The Way Way Back is a wonderful movie about a kid finding his confidence. I really hate the phrase “coming-of-age story” – it’s such a generic term that’s applied to countless movies about teens, but there’s really no other way to define this movie.
The film centres around the painfully shy and awkward Duncan (Liam James), who is forced to go on summer vacation with his mother Pam (Toni Collette), her overbearing and bullying boyfriend Trent (Steve Carell), and her boyfriend’s daughter. Having a rough time fitting in, Duncan finds an unexpected friend in Owen (Sam Rockwell), manager of the Water Wizz water park, who finally gets Duncan to come out of his shell.
Jim Rash (Dean Pelton from Community) and Nat Faxon (from the short-lived Ben and Kate) have written and directed a slightly-formulaic but loveable film. These guys really know what they’re doing, having recently won Oscars for their work on The Descendants. The Way Way Back is so endearing, and feels incredibly nostalgic and current at the same time.
It starts like any story about a family on summer vacation – a station wagon filled to the brim with people and groceries, everyone in plaid, shorts and bathing suits – it seems as if this is a film set in the 1980’s… until Duncan pulls out his iPod earbuds. It’s a nod back to teen stories from the 70’s and 80’s – it’s simple, hilarious and real.
Duncan is so adorably awkward. When the film starts out, it’s uncomfortable to watch his interactions with others. So shy, always saying the wrong thing, and an absolutely miserable pushover. Liam James plays out his transformation so well – you can’t help but smile at the first genuine smile that we see from his character.
Duncan’s mom Pam , played with a quiet resignation by the wonderfully talented Toni Collette, could have been a throw away character, but Collette is just so good – you feel for her, she’s caught her 14-year old son and her boyfriend. Let’s talk about this “boyfriend”. As Trent, Steve Carell plays a character completely opposite to his well-known loveable goof shtick. He’s a douche. There’s no nice what to say it. Trent is an aggressive bully, but has the right amount of greasy charm to make Pam cave in to his requests. I loved this dynamic – he’s such a loathsome character played by such a nice guy.
AnnaSophia Robb plays Suzanna, the classic beautiful girl-next-door, who’s a little older, and a lot out of Duncan’s league. Her mother and brother are the most fun characters in the film. Alison Janney plays a drunken, loud, hilarious and offensive single-mom Betty; and River Alexander plays Peter, the Star Wars loving, lazy-eyed, 9-year old acts a lot older than his years. We also meet Kip and Joan (Robb Corddry and Amanda Peet), Trent’s obnoxious friends who bring their own set of drama to the mix.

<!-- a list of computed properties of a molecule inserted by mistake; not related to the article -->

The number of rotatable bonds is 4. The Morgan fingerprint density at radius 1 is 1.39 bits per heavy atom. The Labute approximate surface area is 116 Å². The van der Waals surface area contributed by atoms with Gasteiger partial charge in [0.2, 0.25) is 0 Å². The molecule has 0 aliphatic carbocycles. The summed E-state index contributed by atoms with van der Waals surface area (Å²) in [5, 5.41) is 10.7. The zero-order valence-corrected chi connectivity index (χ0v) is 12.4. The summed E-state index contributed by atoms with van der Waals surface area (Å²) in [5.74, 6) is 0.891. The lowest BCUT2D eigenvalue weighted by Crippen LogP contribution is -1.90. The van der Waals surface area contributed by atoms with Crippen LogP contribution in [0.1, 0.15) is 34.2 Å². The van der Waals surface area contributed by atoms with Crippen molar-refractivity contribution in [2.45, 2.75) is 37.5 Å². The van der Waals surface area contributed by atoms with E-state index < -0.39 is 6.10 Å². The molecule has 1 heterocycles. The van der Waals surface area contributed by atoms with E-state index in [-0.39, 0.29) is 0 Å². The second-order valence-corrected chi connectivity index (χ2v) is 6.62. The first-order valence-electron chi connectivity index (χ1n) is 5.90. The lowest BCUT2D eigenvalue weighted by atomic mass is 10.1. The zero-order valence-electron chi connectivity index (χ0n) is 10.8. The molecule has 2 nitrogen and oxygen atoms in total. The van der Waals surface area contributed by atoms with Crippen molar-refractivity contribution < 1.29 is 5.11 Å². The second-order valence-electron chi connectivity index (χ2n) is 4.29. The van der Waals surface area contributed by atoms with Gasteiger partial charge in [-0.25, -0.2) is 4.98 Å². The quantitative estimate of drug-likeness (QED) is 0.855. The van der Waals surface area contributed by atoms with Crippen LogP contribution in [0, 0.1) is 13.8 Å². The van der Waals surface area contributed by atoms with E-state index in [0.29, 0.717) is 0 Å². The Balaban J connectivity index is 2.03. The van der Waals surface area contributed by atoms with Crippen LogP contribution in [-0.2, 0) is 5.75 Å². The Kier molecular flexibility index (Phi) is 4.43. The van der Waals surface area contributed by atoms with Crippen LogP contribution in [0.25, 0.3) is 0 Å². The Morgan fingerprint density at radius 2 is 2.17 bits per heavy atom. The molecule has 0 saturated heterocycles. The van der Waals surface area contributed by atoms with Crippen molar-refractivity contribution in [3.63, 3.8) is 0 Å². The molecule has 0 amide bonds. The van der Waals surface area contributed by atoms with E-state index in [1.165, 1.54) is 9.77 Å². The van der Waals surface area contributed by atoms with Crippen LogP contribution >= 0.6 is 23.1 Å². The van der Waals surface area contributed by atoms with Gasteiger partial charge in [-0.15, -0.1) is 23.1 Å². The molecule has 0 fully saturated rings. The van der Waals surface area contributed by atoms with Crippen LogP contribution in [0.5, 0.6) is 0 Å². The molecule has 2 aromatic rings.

Duncan’s home life is depressing. It’s weighted with the simmering tension of teenage angst. He doesn’t fit in, feels as if his mom has left him alone, and manages to embarrass himself in front of the beautiful Suzanna. His solace comes in the form of the weird and charming staff at the Water Wizz water park. Sam Rockwell leads this team of weirdos including Maya Rudolph, Nat Faxon and Jim Rash. Everyone has been to this dingy water park. It feels so familiar, and reminded me so much of my early summer jobs – where camaraderie with your co-workers was the only thing that made up for such a crappy job. The water park staff is excellent , so fun and relaxed. You totally understand why Duncan likes it there so much. It’s the first place he truly fits in, thanks in no small part to Owen, the park manager.
I’m going to take a minute to just prattle about Sam Rockwell. He’s so unbelievably talented and severely underappreciated in Hollywood. He’s played such diverse characters, always surprises me, and is always a scene stealer. Also, I think it should be mandatory for Sam Rockwell to dance in every single movie he’s in. ALL OF THEM! Those moves…they weaken my knees. The Way Way Back definitely solidified that crush on Sam Rockwell. As Owen, the “perpetual teenager”, Rockwell is funny, charming and understanding. He’s exactly the type of friend that Duncan needs.
Compared to the claustrophobia of the family cottage, the water park is a breath of fresh air. You want to escape to it just as much as Duncan does. The Way Way Back is a smart, tender and hilarious film that deals with family, love, divorce, loneliness, self-esteem, adultery and friendship – but never descends into “afterschool-special” territory. The film itself feels fresh and reminiscent. We’ve all been there. I can’t believe that it took me almost an entire summer to see a movie about the summer.
Take me back…. way way back. I’d love to see it again.